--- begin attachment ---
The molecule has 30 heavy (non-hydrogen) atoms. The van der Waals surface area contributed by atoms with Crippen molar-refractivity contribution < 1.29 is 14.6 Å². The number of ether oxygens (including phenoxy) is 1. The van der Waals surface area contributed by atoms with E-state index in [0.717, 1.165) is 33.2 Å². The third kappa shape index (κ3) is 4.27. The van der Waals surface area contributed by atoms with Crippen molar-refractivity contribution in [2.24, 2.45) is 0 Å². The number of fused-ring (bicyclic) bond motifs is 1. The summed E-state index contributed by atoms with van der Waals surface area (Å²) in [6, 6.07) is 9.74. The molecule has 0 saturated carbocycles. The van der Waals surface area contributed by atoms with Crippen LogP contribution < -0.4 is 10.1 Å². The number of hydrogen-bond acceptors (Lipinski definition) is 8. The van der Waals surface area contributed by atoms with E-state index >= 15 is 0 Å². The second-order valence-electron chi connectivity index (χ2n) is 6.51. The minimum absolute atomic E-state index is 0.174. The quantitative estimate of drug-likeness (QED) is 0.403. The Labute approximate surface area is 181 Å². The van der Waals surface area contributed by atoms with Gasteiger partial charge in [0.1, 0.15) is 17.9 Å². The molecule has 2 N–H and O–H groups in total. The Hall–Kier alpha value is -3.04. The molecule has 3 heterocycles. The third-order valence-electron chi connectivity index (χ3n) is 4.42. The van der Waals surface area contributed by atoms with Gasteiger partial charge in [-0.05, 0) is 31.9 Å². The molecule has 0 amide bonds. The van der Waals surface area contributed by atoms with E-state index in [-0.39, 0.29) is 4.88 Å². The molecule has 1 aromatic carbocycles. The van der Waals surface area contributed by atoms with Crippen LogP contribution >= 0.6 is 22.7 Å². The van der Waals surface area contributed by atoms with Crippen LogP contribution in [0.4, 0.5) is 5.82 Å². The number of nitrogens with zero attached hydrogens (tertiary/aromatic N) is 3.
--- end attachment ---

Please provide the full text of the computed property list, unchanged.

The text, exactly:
The molecule has 30 heavy (non-hydrogen) atoms. The van der Waals surface area contributed by atoms with Crippen molar-refractivity contribution < 1.29 is 14.6 Å². The number of ether oxygens (including phenoxy) is 1. The van der Waals surface area contributed by atoms with E-state index in [0.717, 1.165) is 33.2 Å². The third kappa shape index (κ3) is 4.27. The van der Waals surface area contributed by atoms with Crippen molar-refractivity contribution in [2.24, 2.45) is 0 Å². The number of fused-ring (bicyclic) bond motifs is 1. The summed E-state index contributed by atoms with van der Waals surface area (Å²) in [6, 6.07) is 9.74. The molecule has 0 saturated carbocycles. The van der Waals surface area contributed by atoms with Crippen LogP contribution < -0.4 is 10.1 Å². The number of hydrogen-bond acceptors (Lipinski definition) is 8. The van der Waals surface area contributed by atoms with E-state index >= 15 is 0 Å². The second-order valence-electron chi connectivity index (χ2n) is 6.51. The minimum absolute atomic E-state index is 0.174. The quantitative estimate of drug-likeness (QED) is 0.403. The Labute approximate surface area is 181 Å². The van der Waals surface area contributed by atoms with Gasteiger partial charge in [0.1, 0.15) is 17.9 Å². The molecule has 2 N–H and O–H groups in total. The Hall–Kier alpha value is -3.04. The molecule has 3 heterocycles. The third-order valence-electron chi connectivity index (χ3n) is 4.42. The van der Waals surface area contributed by atoms with Gasteiger partial charge in [-0.05, 0) is 31.9 Å². The molecule has 0 amide bonds. The van der Waals surface area contributed by atoms with E-state index in [-0.39, 0.29) is 4.88 Å². The molecule has 1 aromatic carbocycles. The van der Waals surface area contributed by atoms with Crippen LogP contribution >= 0.6 is 22.7 Å². The van der Waals surface area contributed by atoms with Crippen LogP contribution in [0.4, 0.5) is 5.82 Å². The number of nitrogens with zero attached hydrogens (tertiary/aromatic N) is 3.